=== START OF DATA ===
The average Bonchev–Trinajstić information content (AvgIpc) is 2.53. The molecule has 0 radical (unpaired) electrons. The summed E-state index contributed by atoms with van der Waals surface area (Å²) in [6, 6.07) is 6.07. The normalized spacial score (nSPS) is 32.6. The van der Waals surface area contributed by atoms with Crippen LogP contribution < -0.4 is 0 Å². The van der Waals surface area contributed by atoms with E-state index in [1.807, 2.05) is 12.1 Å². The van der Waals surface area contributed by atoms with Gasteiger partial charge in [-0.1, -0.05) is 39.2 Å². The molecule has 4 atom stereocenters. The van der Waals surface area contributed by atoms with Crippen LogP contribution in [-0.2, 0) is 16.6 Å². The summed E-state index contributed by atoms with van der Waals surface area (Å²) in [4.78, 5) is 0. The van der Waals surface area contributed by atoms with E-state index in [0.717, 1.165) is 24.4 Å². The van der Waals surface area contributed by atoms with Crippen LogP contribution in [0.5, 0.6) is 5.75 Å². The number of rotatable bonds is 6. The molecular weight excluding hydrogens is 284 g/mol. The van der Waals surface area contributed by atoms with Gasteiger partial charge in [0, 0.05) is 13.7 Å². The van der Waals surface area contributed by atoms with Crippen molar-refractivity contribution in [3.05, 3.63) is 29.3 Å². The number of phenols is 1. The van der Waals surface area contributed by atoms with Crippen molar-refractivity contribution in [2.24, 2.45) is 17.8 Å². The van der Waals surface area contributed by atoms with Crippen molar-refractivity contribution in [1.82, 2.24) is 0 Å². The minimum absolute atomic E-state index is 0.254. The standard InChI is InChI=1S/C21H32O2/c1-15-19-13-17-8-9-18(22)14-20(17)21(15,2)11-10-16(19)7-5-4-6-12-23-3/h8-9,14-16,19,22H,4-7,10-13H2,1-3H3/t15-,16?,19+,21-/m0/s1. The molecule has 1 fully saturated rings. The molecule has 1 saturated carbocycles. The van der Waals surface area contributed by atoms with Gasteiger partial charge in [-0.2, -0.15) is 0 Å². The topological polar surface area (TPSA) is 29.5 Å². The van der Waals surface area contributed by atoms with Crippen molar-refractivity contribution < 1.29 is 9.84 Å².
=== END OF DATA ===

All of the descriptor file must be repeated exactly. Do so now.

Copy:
The average Bonchev–Trinajstić information content (AvgIpc) is 2.53. The molecule has 0 radical (unpaired) electrons. The summed E-state index contributed by atoms with van der Waals surface area (Å²) in [6, 6.07) is 6.07. The normalized spacial score (nSPS) is 32.6. The van der Waals surface area contributed by atoms with Crippen LogP contribution < -0.4 is 0 Å². The van der Waals surface area contributed by atoms with E-state index in [1.807, 2.05) is 12.1 Å². The van der Waals surface area contributed by atoms with Gasteiger partial charge in [-0.1, -0.05) is 39.2 Å². The molecule has 4 atom stereocenters. The van der Waals surface area contributed by atoms with Crippen LogP contribution in [-0.2, 0) is 16.6 Å². The summed E-state index contributed by atoms with van der Waals surface area (Å²) in [4.78, 5) is 0. The van der Waals surface area contributed by atoms with E-state index in [0.717, 1.165) is 24.4 Å². The van der Waals surface area contributed by atoms with Crippen LogP contribution in [0.5, 0.6) is 5.75 Å². The number of rotatable bonds is 6. The molecular weight excluding hydrogens is 284 g/mol. The van der Waals surface area contributed by atoms with Gasteiger partial charge in [0, 0.05) is 13.7 Å². The van der Waals surface area contributed by atoms with Crippen molar-refractivity contribution in [3.05, 3.63) is 29.3 Å². The number of phenols is 1. The van der Waals surface area contributed by atoms with Crippen molar-refractivity contribution in [2.24, 2.45) is 17.8 Å². The van der Waals surface area contributed by atoms with Crippen molar-refractivity contribution in [1.82, 2.24) is 0 Å². The minimum absolute atomic E-state index is 0.254. The standard InChI is InChI=1S/C21H32O2/c1-15-19-13-17-8-9-18(22)14-20(17)21(15,2)11-10-16(19)7-5-4-6-12-23-3/h8-9,14-16,19,22H,4-7,10-13H2,1-3H3/t15-,16?,19+,21-/m0/s1. The molecule has 1 fully saturated rings. The molecule has 1 saturated carbocycles. The van der Waals surface area contributed by atoms with Gasteiger partial charge in [-0.2, -0.15) is 0 Å². The topological polar surface area (TPSA) is 29.5 Å². The van der Waals surface area contributed by atoms with Crippen molar-refractivity contribution < 1.29 is 9.84 Å².